Contractor estimates can be overwhelming and intimidating with their complexity, detail, and sheer volume of numbers. Nonetheless, it is critical to understand how to accurately read and evaluate these contractor estimates in order to make the right selection.
Every contractor estimate, also known as a bid, is intended to display the sum of all expected costs for a project. However, each company may use a different format due to the many software applications available for creating these estimates. When reviewing bids, you should compare how material costs, crew and labor expenses, and profit margin add up to the total cost for each provider. Understanding these elements allows you to more accurately compare different contractors, as well as identifying if a bid is structured in a manner that risks quality.
QUANTITY OF MATERIAL USED AND INDIVIDUAL COST PER UNIT
Some of the most important things to be aware of are the amount of materials needed to complete the job and the individual cost per unit of material. Each type of material used in the project should be individually listed, with an individual cost per unit. In evaluating these costs, a general contractor will often add in an acceptable percentage variance, as raw material prices fluctuate based on supply and demand.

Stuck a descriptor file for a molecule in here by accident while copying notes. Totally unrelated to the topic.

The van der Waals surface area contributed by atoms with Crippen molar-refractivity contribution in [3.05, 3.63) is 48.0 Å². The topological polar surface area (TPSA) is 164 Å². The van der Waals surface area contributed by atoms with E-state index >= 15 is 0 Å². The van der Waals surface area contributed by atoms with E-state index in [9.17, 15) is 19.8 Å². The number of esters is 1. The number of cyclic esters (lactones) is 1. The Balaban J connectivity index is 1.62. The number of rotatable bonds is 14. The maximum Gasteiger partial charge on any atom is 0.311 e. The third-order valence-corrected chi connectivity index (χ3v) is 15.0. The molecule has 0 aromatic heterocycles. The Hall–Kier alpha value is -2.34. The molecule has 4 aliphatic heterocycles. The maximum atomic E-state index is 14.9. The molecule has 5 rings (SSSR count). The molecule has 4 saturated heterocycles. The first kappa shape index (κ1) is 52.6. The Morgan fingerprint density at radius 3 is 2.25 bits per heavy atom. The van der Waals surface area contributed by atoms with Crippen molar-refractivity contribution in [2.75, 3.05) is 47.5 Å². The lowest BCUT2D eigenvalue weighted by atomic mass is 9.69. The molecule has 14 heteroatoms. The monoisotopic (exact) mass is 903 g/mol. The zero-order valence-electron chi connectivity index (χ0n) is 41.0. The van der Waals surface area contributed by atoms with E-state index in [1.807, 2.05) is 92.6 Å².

NUMBER OF CREW MEMBERS, HOURLY WAGE, AND DURATION OF PROJECT
Of course, materials used and material costs are immensely important in a contractor estimate, but the number of employees working on the job, their hourly wage, and the hours they are expecting to be on site must also be clearly expressed. It’s important to carefully review each contractor’s estimate of how long the project will take, along with how many crew members will be working on that project and their hourly wage. A complex job with numerous subcontractors and trades on site requires significantly more project management to keep the project on track. It is all too common to see an inexperienced subcontractor provide a bid that doesn’t take into account the scope or intricacies of a big project.
CONTRACTOR PROFIT MARGIN
Another item to look for in your contractor estimate is the company profit margin or markup. This is the cost of the company providing their service and managing an effective process to project completion.
Once all the above components have been individually identified including the volume of materials used, cost per unit of material, number of workers working on the project, hourly wages, the number of hours they’ll be working on the project, and finally the profit margin for the subcontractor, then the total project costs should be clearly indicated. While it is natural to focus on this final number, it is only by analyzing the individual bid components that you can accurately compare what each contractor is offering as their service.
United Builders Service is a leader in framing, drywall, acoustic ceilings and project management. We would be happy to provide a contractor estimate, or to help you analyze and compare estimates that you have already received. Call us at 303.466.7200 to request a quote.